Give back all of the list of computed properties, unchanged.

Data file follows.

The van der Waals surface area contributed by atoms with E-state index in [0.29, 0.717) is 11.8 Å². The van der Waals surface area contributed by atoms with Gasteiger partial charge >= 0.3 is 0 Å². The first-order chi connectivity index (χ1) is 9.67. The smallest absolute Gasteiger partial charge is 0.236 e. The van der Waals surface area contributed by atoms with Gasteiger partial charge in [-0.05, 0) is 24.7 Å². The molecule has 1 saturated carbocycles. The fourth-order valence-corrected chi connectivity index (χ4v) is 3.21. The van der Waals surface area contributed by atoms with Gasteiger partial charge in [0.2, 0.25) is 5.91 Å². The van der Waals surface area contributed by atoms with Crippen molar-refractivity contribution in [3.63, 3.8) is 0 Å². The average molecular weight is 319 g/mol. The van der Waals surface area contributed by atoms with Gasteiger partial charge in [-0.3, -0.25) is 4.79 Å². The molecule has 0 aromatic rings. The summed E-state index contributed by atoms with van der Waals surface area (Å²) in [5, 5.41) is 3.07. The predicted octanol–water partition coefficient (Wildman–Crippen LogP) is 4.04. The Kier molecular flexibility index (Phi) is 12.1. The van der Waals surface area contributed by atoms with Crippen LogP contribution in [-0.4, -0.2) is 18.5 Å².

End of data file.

The van der Waals surface area contributed by atoms with E-state index in [0.29, 0.717) is 11.8 Å². The van der Waals surface area contributed by atoms with Gasteiger partial charge >= 0.3 is 0 Å². The first-order chi connectivity index (χ1) is 9.67. The smallest absolute Gasteiger partial charge is 0.236 e. The van der Waals surface area contributed by atoms with Gasteiger partial charge in [-0.05, 0) is 24.7 Å². The molecule has 1 saturated carbocycles. The fourth-order valence-corrected chi connectivity index (χ4v) is 3.21. The van der Waals surface area contributed by atoms with Gasteiger partial charge in [0.2, 0.25) is 5.91 Å². The van der Waals surface area contributed by atoms with Crippen molar-refractivity contribution in [3.63, 3.8) is 0 Å². The average molecular weight is 319 g/mol. The van der Waals surface area contributed by atoms with Gasteiger partial charge in [-0.3, -0.25) is 4.79 Å². The molecule has 0 aromatic rings. The summed E-state index contributed by atoms with van der Waals surface area (Å²) in [5, 5.41) is 3.07. The predicted octanol–water partition coefficient (Wildman–Crippen LogP) is 4.04. The Kier molecular flexibility index (Phi) is 12.1. The van der Waals surface area contributed by atoms with Crippen LogP contribution in [-0.4, -0.2) is 18.5 Å².